Druze conscription: Youth reject ″sectarian″ recruitment to the Israeli army — By Ylenia Gostoli on Qantara de

Conscientious objection among the Druze community is gathering support, particularly among the young men who are expected to serve in the Israeli army. One organisation that seeks to support those fighting the call to join up is ″Urfod″ or ″Refuse: your people will protect you”. Ylenia Gostoli examines the issues confronting the religious minority

The Druze organisation is the only movement that includes Christians and MuslimsFounded two years, ago, Urfod provides a support network for those refusing to join up, with psychologists and lawyers on hand to give the necessary advice as well as a hotline for emergencies. The Druze organisation is “the only movement that includes Christians and Muslims, and that doesn′t operate within the framework of a political party,” writes Gostoli

″When you tell them you don′t want to serve, they take you to see an officer. They try to talk to you, tell you that you have potential to do well, to attain a high rank in the army. When they see that you are refusing on principle, not because you are afraid or because of economic problems, then they start making it more difficult,″ recalls Khaled Farrag, 34, an army objector originally from Rama, a mixed Arab Palestinian village in the upper Galilee, Israel. Farrag comes from the village′s Druze community. Secular Druze men are the only members of the indigenous Palestinian population in Israel for whom military service is compulsory.

″You are taken before a larger committee and then they sentence you to jail time. For me, it was two months,″ he said, adding that he served it in spells of 21 days, which is the maximum sentence. ″They released me for the weekend and sentenced me again when they saw I hadn′t changed my mind.″

″After I was released, I still had to appear before committees. The whole process took seven months in total,″ Farrag said. ″Back then, I was alone in this process, with no support other than from my immediate family,″ he added.

Israeli Soldiers against palestines demonstration

Power of persuasion: “they try to talk to you, tell you that you have potential to do well, to attain a high rank in the army. When they see that you are refusing on principle, not because you are afraid or because of economic problems, then they start making it more difficult,” recalls Khaled Farrag, a conscientious objector from Rama, a mixed Arab-Palestinian village in Upper Galilee

Farrag later went on to found Urfod, or Refuse: Your People Will Protect You, a youth movement that aims to support young people from the Druze community who do not wish to serve in the Israeli army.

Resistance growing

The movement took off two years ago, when ten young people, both men and women, established a support network for army refusers, providing psychologists, lawyers and a telephone helpline.

Although they are not the first Druze organisation against conscription – the Druze Initiative committee was created in 1972 and works to this day – members say they are the only movement that includes Christians and Muslims, and that doesn′t operate within the framework of a political party.

″What brought us together is the belief that we are all Palestinians, and one of the methods that Israel used to separate us was imposing compulsory military service on Druze men,″ Hadiya Kayoof, 24, the group′s counselling network co-ordinator, told Qantara.de.

In a report issued last October, the NGO Baladna, which works to empower Arab Palestinian youth living in Israel, similarly argues that Israel′s army recruitment strategies have been promoting intra-Palestinian sectarianism amongst the population that remained within Israel′s borders in 1948.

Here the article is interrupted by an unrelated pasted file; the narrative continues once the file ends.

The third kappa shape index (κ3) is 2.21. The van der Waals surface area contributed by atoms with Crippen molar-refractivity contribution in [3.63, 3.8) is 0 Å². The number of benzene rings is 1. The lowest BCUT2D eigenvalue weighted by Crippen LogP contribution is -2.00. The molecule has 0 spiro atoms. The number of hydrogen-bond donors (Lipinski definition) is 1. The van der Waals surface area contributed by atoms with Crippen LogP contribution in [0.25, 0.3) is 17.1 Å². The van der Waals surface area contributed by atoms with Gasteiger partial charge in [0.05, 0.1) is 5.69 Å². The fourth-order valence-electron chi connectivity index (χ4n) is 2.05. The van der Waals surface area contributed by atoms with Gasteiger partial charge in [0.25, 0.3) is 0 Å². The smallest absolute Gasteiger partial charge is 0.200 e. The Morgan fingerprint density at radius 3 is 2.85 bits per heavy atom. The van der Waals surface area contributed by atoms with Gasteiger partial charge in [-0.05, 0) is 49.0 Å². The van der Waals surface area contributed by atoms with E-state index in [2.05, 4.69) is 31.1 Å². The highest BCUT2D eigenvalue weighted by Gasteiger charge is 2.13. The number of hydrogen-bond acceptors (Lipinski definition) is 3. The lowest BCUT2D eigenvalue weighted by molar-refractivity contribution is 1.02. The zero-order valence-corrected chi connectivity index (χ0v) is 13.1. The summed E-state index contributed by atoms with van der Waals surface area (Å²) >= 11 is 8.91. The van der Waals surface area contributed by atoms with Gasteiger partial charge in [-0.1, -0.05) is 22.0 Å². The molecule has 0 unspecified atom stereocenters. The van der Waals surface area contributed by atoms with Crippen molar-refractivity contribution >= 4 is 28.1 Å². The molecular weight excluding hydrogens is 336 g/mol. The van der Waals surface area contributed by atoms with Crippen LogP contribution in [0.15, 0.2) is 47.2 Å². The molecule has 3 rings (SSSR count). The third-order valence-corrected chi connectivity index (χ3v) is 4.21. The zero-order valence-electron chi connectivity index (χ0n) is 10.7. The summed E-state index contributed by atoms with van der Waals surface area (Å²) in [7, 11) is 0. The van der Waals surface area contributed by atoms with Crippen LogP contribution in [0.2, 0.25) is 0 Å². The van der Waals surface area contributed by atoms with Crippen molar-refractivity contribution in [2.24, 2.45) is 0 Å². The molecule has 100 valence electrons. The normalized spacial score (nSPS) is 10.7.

The Druze are a religious minority living across Lebanon, Syria, Jordan and Israel, where they number approximately 130,000. Following a deal between the Israeli government and religious leaders in 1956, military service has been compulsory for Druze male youth upon turning 18. Military service in Israel lasts 3 years for men and 2 years for women.

Strategy of fragmentation

″I think we should see the [army] recruitment issue as part of Israel′s policy of ′divide and rule′,″ Nadim Nashif, director of Baladna, told Qantara.de.

″It′s easier to control smaller groups than a national minority, because if you talk about a national minority, it will have collective rights,″ he argued.

In February 2014, the Knesset passed a bill, which for the first time recognised the Christian Arab population in Israel as a separate minority. Critics slammed it as an attempt to ″divide and rule.″

Baladna′s report points out the Israeli government′s more recent efforts towards motivating Palestinian Christian youth into volunteering in the Israeli army. Last summer, the IDF sent out letters to 800 school leavers from Christian families, inviting them to enlist.

Some Christian community leaders, notably father Gabriel Nadaf, an orthodox priest from Nazareth, have lent their support to the recruitment drive. They claim that military service is a way to achieve social mobility and get greater access to jobs. Despite the pressure, the number of Christians who volunteer in the army, Nashif said, is still not significant, usually 130 to 150 each year.

The State′s policies to foster a distinct identity for the Druze included the creation of a separate school curriculum in 1976.

During the 1948 war that led to the establishment of the state of Israel, some Druze fought alongside the Haganah, the Jewish paramilitary organisation, in what is known by Palestinians as the Nakba (catastrophe), helping drive 700,000 Palestinians from their homes. Although this was partly driven by existing tensions and marginalisation of the Druze community, some also chose to fight against Zionist forces.

″There is a special three-fold bond between the Jewish people and the Druze community – in blood, in life and among our peoples,″ Netanyahu said during a visit to a Druze community in northern Israel.

Over-represented yet underprivileged